Is it “la belle,” the beautiful or “schrecklich,” the terrible? How you approach the touch will determine the answer. Because it may be the most important touch of the day, it merits forethought and special preparation. Clearly, there is no short cut, no hidden secret to coming out on top. You can’t win them all, but you can work to win your share. The ideas that follow offer a mix of metaphor, practical advice and philosophic perspective as a guide to approaching that critical touch.

Starting with the fundamentals: Seize the initiative. Make the touch happen on your action.

Fencing smart: The last touch of the bout is when fencers have the most information about their opponent’s game on that day. Use this information to your advantage.

Implementing the fundamentals: Get down on your legs and pick an action you are comfortable doing under pressure. Actively lead the tempo and footwork. Then make it happen.

Leaving it all there: Fence with everything you have. It doesn’t matter if you collapse afterward, like a warrior dying in ritual combat.

A metaphor for action:  “Like playing poker, Put your best hand together and go with it.” Prepare to act without looking back.

Taking the metaphor another step:  Sometimes you need to “Kick the table over!” by seeking the creative solution, one that draws from the uniqueness of the situation and capitalizes on the element of surprise. 

Coming from behind: Maintain your momentum. Do not try to reinvent yourself in the critical moment. Trust what got you there to begin with. 

Being caught when ahead: It is a whole new bout. All you need is that one touch. A win is a win.

Studying your opponent: Be ready to capitalize on your opponent’s mistakes or rashness.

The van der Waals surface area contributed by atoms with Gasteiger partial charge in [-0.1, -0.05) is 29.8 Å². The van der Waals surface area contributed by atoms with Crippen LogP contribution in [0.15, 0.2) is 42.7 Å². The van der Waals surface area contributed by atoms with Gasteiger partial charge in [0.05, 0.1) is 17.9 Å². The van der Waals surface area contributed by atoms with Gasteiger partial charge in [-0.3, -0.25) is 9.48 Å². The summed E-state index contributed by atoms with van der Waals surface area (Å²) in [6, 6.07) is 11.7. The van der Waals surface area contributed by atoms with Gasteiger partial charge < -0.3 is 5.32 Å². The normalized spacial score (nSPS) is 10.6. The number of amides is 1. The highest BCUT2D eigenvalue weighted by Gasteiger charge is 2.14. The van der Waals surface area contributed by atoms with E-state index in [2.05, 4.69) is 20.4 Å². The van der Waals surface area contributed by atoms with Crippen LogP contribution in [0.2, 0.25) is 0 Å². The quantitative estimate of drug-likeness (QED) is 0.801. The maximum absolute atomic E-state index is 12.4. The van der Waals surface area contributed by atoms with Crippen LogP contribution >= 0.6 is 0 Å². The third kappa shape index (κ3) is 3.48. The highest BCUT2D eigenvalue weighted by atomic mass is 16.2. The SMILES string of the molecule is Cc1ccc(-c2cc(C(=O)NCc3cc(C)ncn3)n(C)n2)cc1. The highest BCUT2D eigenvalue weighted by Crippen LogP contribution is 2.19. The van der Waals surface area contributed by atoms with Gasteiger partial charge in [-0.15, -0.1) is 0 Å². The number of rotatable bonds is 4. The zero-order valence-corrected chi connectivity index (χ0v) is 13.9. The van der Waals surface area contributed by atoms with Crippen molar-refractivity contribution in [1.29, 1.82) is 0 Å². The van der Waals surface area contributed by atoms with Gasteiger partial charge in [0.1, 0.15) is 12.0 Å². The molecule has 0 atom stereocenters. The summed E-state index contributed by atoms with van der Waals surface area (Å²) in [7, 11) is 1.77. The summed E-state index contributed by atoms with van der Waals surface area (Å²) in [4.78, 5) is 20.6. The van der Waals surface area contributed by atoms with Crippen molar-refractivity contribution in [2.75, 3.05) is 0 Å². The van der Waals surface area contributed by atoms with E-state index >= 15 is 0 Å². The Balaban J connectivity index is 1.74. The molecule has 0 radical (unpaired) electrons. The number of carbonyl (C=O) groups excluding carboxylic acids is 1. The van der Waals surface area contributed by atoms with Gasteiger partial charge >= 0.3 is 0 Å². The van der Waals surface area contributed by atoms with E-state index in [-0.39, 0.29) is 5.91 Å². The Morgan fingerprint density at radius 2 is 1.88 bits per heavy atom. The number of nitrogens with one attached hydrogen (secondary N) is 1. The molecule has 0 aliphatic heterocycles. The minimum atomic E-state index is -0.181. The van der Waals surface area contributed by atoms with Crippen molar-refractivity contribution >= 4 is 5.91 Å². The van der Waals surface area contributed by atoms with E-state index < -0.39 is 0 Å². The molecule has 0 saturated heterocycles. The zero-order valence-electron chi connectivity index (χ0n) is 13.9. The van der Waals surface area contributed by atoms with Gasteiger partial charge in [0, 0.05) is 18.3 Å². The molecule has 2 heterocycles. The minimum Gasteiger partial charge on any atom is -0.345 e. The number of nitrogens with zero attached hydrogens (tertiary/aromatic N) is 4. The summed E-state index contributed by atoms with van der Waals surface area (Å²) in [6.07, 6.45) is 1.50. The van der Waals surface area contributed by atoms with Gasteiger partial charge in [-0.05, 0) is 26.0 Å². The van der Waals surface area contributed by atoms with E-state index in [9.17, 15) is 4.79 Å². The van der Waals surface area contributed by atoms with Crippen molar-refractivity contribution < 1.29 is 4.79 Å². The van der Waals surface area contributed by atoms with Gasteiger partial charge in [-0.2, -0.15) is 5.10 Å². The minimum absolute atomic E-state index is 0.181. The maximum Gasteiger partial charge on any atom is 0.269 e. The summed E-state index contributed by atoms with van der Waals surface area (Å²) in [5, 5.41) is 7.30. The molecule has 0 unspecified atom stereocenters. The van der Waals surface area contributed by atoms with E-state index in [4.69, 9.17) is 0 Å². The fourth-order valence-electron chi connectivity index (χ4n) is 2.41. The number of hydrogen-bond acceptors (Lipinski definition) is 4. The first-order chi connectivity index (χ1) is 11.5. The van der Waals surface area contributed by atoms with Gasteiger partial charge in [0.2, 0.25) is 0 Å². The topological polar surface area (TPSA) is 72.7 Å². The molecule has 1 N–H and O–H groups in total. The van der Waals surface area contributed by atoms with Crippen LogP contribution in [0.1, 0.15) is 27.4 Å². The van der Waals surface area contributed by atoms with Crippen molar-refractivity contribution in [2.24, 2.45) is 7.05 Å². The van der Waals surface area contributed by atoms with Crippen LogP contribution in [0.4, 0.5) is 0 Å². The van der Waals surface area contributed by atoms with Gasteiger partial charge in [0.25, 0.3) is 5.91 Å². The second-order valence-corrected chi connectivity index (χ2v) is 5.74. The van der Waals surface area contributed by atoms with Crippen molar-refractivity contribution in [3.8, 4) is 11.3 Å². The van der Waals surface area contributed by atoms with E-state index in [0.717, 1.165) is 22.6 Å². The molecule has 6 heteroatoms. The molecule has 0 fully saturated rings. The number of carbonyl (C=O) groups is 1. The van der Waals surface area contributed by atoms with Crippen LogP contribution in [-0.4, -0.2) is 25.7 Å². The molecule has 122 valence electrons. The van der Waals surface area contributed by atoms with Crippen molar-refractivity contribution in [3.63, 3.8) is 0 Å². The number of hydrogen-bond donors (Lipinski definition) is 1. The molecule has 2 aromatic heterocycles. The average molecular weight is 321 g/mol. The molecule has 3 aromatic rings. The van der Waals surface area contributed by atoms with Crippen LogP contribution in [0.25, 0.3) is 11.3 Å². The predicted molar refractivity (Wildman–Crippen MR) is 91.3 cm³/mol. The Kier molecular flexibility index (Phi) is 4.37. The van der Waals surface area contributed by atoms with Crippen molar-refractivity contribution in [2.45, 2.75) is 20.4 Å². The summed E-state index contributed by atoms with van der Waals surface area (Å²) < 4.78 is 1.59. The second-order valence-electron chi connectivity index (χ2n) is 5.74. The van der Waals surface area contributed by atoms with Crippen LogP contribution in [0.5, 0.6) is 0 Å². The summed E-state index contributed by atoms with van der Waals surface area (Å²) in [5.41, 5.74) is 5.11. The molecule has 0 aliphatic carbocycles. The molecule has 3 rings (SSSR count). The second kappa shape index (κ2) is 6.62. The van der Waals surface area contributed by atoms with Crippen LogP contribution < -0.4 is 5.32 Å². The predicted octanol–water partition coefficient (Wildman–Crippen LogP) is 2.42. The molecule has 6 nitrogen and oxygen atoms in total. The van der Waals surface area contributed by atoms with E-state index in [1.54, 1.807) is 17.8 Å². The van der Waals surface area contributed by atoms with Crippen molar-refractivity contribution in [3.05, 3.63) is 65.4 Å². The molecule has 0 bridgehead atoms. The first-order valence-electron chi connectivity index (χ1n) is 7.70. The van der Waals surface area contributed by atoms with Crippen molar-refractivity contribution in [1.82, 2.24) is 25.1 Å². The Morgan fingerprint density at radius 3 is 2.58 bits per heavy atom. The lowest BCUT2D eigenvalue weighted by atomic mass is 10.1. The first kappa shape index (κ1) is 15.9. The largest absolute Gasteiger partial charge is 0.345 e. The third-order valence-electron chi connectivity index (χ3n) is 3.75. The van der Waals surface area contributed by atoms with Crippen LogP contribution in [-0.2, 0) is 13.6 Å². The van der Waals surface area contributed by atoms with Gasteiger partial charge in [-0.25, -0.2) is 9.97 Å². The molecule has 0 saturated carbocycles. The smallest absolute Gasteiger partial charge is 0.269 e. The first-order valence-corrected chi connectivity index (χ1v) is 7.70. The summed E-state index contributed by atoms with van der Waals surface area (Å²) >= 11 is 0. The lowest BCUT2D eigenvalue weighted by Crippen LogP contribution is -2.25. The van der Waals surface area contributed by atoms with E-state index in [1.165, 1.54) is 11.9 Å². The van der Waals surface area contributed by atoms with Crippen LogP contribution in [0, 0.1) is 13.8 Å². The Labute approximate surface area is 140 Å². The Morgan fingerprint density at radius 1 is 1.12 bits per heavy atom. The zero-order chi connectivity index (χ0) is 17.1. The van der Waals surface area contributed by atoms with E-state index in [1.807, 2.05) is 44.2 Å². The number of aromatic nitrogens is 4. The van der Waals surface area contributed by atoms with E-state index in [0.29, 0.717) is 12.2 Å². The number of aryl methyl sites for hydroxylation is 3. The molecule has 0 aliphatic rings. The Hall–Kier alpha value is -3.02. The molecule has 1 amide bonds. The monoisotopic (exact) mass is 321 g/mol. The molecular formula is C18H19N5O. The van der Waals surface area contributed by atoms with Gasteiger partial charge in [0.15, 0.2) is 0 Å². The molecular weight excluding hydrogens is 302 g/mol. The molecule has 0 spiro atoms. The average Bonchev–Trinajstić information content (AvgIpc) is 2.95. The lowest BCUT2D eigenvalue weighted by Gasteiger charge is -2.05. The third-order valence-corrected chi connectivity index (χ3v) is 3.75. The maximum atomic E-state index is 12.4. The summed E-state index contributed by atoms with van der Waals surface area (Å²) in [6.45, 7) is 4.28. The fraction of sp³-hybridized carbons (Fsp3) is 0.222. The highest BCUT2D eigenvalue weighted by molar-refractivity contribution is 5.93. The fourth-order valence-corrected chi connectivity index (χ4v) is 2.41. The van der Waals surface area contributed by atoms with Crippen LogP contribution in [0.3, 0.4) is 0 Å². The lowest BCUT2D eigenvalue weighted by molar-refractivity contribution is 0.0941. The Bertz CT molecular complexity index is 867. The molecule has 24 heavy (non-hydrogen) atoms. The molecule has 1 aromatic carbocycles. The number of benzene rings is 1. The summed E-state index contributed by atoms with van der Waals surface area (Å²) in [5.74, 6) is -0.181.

Risking losing in order to win: Come to terms with the possibility of defeat. Accept the risks inherent in taking action, knowing that the risk of inaction is greater.

Keeping perspective: If you lose the touch learn from it; If you win the touch learn from it.

Weighing an ounce of prevention: The best way to assure victory is to avoid letting the bout get to 14-14. When you have a lead, maintain your intensity, and fight to the finish. If at all possible don’t let the bout get to the point where it is in the hands of the official, of your opponent, or of luck.

Fencing the overtime minute: Never expect time to elapse if you have priority. Look for the touch. Don’t allow yourself to be passive or reactive.

Getting the mind-set: Fence with a light heart and an iron will, and what comes next will take care of itself. 

Facing the greater challenge: Stare with confidence into the faces of success and failure. Let it bring out the best in you.

Keeping it simple: Calculated Choice + Decisive Execution = Best Result

However, being prepared for a critical touch is a challenge that resists simple description. As an idea of endless depth and complexity, it lies close to the heart of the sport. Let these thoughts serve as touchstones to guide you in your personal quest for excellence. Let your awareness of the next critical touch, motivate you and give fuller meaning and richness to your training. 

This article is a collective effort of the coaches and athletes of the US Men’s Epee Squad, and is completed as part of the of the USOC Sport Science Performance Enhancement Team program. The authors of this article would like to express their appreciation to those who have helped them prepare for the 14-14- bout. 

Dr. John is Chair of Sports Medicine & Science for US Fencing and can be reached at Lewis-Gale Clinic: [email protected]